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An orator, the latest of the session,
Smooth speech, his first and maidenly transgression Upon debate : the papers echoed yet
With this début, which made a strong impression,
And lost virginity of oratory,
He revell’d in his Ciceronian glory:
With wit to hatch a pun or tell a story,
Longbow from Ireland, Strongbow from the Tweed,
But Strongbow's wit was of more polish'd breed : Longbow was rich in an imagination
As beautiful and bounding as a steed, But sometimes stumbling over a potatoe,While Strongbow's best things might have come from Cato.
But Longbow wild as an Æolian harp,
And make a music, whether flat or sharp.
At Longbow's phrases you might sometimes carp:
To be assembled at a country-seat,
When Congreve's fool could vie with Molière's bete:
Ridiculous enough, but also dull ;
Professional ; and there is nought to cull
They ’re barren and not worth the pains to pullo
The scanty but right well thresh'd ears of truth ;
be Boaz, and 1-modest Ruth. Further I 'd quote, but Scripture, intervening,
Forbids. A great impression in my youth Was made by Mrs. Adams, where she cries " That Scriptures out of church are blasphemies.".
Of chaff, although our gleanings be not grist.
Kit-Cat, the famous conversationist,
Prepared each morn for evenings. “ List, oh list !"
Alas, poor ghost!"—What unexpected woes Await those who have studied their bons-mots !
XCVIII. Firstly, they must allure the conversation
By many windings to their clever clinch ; And secondly, must let slip no occasion,
Nor bate (abate) their hearers of an inch,
If possible ; and thirdly, never flinch
The party we have touch'd on were the guests :
To pass the Styx for more substantial feasts.
Albeit all human history attests
Held out unto the hungry Israelites :
The only sort of pleasure which requites.
We tire of mistresses and parasites ;
Or hunt; the young, because they like the sportThe first thing boys like after play and fruit :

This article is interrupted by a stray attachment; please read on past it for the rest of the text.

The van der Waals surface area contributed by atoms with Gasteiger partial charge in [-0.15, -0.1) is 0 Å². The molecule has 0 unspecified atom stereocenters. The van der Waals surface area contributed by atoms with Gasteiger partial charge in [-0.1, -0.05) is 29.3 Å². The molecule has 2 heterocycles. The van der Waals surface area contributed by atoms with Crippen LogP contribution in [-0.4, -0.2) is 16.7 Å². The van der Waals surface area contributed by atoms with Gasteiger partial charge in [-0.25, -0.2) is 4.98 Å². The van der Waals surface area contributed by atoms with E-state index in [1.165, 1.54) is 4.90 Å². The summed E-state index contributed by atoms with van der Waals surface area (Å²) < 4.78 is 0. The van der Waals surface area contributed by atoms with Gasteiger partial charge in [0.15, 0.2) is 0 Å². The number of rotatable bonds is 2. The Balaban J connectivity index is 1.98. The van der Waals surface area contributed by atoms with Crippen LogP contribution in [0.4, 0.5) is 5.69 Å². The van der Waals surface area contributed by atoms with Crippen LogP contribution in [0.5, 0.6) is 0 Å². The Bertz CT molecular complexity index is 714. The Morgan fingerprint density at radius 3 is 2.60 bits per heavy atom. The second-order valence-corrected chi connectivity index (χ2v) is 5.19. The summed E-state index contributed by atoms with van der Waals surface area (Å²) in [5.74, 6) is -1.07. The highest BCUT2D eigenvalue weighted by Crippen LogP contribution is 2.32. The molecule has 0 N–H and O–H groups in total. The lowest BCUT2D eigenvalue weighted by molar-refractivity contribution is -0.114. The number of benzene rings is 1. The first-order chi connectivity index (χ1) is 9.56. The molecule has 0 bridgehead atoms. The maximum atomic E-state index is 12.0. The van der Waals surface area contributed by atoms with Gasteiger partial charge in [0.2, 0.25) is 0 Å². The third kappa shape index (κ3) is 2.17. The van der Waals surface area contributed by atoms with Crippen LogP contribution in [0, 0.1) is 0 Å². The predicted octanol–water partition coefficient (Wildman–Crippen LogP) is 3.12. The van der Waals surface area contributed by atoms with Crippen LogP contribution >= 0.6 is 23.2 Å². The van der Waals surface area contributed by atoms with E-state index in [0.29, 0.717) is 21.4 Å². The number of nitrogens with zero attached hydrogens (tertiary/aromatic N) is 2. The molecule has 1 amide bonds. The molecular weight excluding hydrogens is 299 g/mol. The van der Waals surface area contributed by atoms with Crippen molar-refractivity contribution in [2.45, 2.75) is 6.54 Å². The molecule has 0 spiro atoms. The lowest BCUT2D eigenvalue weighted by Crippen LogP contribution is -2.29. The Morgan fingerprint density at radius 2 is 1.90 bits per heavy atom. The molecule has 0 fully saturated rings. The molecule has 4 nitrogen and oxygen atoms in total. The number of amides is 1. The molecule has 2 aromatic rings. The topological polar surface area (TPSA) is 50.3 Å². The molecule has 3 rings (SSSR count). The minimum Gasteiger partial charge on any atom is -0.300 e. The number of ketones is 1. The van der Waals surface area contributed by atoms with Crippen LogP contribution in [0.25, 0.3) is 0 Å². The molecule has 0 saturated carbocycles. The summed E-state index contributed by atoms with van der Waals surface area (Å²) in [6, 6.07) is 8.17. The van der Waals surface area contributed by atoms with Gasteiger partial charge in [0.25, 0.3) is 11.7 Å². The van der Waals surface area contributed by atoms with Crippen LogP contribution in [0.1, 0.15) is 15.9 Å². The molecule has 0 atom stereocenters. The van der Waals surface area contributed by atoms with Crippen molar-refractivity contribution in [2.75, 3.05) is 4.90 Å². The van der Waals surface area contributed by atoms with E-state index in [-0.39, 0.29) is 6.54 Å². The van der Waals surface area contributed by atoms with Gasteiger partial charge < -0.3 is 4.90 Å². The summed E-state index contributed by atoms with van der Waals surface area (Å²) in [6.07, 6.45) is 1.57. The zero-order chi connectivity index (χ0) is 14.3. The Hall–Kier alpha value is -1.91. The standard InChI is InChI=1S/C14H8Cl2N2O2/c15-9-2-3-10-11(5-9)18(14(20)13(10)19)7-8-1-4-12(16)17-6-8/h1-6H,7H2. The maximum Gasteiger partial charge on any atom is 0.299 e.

The middle-aged, to make the day more short ; For ennui is a growth of English root,
Though nameless in our language; we retort The fact for words, and let the French translate That awful yawn which sleep cannot abate.
And tumbled books, or criticised the pictures,
And made upon the hot-house several strictures, Or rode a nag which trotted not too high,
Or on the morning papers read their lectures, Or on the watch their longing eyes would fix, Longing, at sixty, for the hour of six.
Was rung by dinner's knell; till then all were
Or solitary, as they chose to bear
Each rose up at his own, and had to spare
Met the morn as they might. If fine, they rode,
Sung, or rehearsed the last dance from abroad;
And settled bonnets by the newest code ;
The earth has nothing like a she-epistle,
I love the mystery of a female missal,
But full of cunning as Ulysses' whistle,
Save in the clubs no man of honour plays ;-
And the hard frosts destroy'd the scenting days:
Whatever Isaac Walton sings or says :
The conversazione ; the duet,
(My heart or head aches with the memory yet). The four Miss Rawbolds in a glee would shine ;
But the two youngest loved more to be set
For then the gentlemen were rather tired)
Then there was small-talk ready when required ;
Of charms that should or should not be admired ;
Discuss’d the world, and settled all the spheres, The wits watch'd every loop-hole for their art,
To introduce a bon mot, head and ears ; Small is the rest of those who would be smart,
A moment's good thing may have cost them years Before they find an hour to introduce it, And then, even then, some bore may make them lose it. СХ. But all was gentle and aristocratic
In this our party; polish'd, smooth, and cold, As Phidian forms cut out of marble Attic.
There now are no Squire Westerns, as of old; And our Sophias are not so emphatic,
But fair as then, or fairer to behold. We've no accomplish'd blackguards, like Tom Jones, But gentlemen in stays, as stiff as stones.
CXI. They separated at an early hour;
That is, ere midnight—which is London's noon) : But in the country ladies seek their bower
A little earlier than the waning moon. Peace to the slumbers of each folded flower
May the rose call back its true colours soon ! Good hours of fair cheeks are the fairest tinters, And lower the price of rouge_at least some winters.